MeN Namambu In the industrial zone on the edge of Kampala, the capital of Uganda, trucks loaded with steel run through the dust. Coffee bags collect in the warehouse. And at the Raxio data center, which opened this year, the local corner of the Internet is wrapped in a row of gleaming racks. Reach out and you’ll be in touch with the cloud.
Most of Africa’s data is now stored elsewhere, compressing submarine cables that often land in the French city of Marseille. From the southern tip of the continent, it can take 180 milliseconds for the message to reach and return to Europe. This is long enough to frustrate people trying to trade stocks or play games. However, the surge in investment in data centers has brought the Internet closer to users, laying the foundation for the digital revolution.
The turbulence is delayed. Africa has more Internet users than the United States, but has as much data center space as Switzerland. As more people come online, demand is skyrocketing. Since 2016, continental capacity has doubled to about 250 MW (power usage is a common indicator of capacity), according to industry-tracking XalamA analytics. This is a growth rate that will require an additional 1,200 MW by 2030.
The boom is partly driven by regulation. Twenty African countries have passed or will pass data protection legislation. In many cases, it is necessary to store certain data such as personal information in the country. Jan Hnizdo of Teraco, South Africa’s leading data center, said the liberalization of the telecommunications industry has created more space for such companies to thrive, further boosting competition.
Capital is flowing in. Teraco is building Africa’s largest standalone data center in Johannesburg with foreign funding. Actis, a private equity company, has invested $ 250 million in the industry, starting with a majority stake in the Nigerian company Luck Center. American investors have set up Raxio with a view to less fashionable markets, from Uganda to Mozambique.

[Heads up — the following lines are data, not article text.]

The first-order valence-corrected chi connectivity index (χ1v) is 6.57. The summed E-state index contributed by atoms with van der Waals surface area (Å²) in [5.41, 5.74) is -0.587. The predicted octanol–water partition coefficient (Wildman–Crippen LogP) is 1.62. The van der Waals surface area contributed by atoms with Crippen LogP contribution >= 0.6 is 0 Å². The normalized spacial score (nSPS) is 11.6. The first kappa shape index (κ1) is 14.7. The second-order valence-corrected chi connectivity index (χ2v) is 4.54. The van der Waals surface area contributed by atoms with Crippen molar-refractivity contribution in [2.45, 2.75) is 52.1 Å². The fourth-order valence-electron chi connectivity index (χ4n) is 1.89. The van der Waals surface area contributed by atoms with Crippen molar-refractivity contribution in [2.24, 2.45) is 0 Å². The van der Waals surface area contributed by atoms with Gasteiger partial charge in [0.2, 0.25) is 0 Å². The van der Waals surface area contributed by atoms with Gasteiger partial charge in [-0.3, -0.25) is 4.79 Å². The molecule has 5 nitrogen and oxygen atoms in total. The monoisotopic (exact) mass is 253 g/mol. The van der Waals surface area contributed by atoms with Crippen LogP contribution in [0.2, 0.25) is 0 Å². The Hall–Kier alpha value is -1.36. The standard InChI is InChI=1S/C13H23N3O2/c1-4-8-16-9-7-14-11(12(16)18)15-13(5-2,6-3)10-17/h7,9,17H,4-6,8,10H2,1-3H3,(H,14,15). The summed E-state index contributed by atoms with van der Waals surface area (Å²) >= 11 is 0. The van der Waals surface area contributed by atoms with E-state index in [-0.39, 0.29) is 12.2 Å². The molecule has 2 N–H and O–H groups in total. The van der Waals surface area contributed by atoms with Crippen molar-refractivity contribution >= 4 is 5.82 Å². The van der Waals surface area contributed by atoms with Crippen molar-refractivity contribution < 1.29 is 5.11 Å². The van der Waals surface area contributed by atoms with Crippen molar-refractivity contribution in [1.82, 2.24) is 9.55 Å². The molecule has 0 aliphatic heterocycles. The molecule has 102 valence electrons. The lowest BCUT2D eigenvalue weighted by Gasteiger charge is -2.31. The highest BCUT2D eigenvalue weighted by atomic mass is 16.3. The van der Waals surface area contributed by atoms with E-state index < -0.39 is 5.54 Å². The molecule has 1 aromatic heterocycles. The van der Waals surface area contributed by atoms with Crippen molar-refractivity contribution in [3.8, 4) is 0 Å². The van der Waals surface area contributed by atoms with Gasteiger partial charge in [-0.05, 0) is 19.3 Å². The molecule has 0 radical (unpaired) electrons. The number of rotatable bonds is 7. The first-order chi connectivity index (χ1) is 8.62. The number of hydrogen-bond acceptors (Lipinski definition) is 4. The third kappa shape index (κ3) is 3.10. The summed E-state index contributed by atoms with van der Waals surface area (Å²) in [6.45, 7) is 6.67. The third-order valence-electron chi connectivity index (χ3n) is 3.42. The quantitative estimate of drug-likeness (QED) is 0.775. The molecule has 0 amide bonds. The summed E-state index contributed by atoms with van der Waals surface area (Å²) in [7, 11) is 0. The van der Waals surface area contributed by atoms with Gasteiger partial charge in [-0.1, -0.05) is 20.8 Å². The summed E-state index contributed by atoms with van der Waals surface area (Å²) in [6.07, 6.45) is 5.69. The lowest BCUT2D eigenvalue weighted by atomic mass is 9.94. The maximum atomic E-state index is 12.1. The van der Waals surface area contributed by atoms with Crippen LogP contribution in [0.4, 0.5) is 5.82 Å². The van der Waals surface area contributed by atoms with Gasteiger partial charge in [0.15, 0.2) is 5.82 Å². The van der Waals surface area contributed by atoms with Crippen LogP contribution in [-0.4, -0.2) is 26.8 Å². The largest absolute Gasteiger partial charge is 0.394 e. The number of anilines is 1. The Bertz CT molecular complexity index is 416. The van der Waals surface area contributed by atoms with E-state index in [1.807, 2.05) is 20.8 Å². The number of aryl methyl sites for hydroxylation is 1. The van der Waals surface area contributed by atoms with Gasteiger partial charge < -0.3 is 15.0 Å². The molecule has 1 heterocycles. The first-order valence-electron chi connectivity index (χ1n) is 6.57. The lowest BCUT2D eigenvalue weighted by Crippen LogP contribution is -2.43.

These are just a few of the providers that offer “collocation” functionality and rent out space to a large number of clients. They want to attract things like banks and telephone companies. Otherwise, they have the headache of running their own center. The days when banks simply put their servers in “corner rooms” are over, says Ayotunde Coker, who quit his financial job to become the boss of the rack center.
Data centers need power, much of it. Keeping a device cool consumes about as much energy as doing it. As a result, centers are usually located in chilly locations such as Scandinavia and the Pacific Northwest of the United States. Most of Africa is hot and has a lot of power outages. “A few percent of unusables are forever,” says Guy Zibi of Xalam. To keep servers up and running, many centers use expensive, contaminated diesel generators.
Still, the potential benefits of providing better connectivity and faster Internet services in Africa outweigh the difficulties. Microsoft and Amazon have brought cloud services to the region and opened their own data center in South Africa. Huawei has helped build one for the Senegalese government. Both Google and Facebook are involved in a project to lay new cables around the African coast. These investments are a sign that the world’s largest companies are beginning to take Africa seriously, reminding us that the digital economy is based on textiles, steel and concrete because of its open promise. Will give you. ■■
This article was published in the printed Middle East and Africa section under the heading “Cloud Seeding”.
Data center is rooted in Africa
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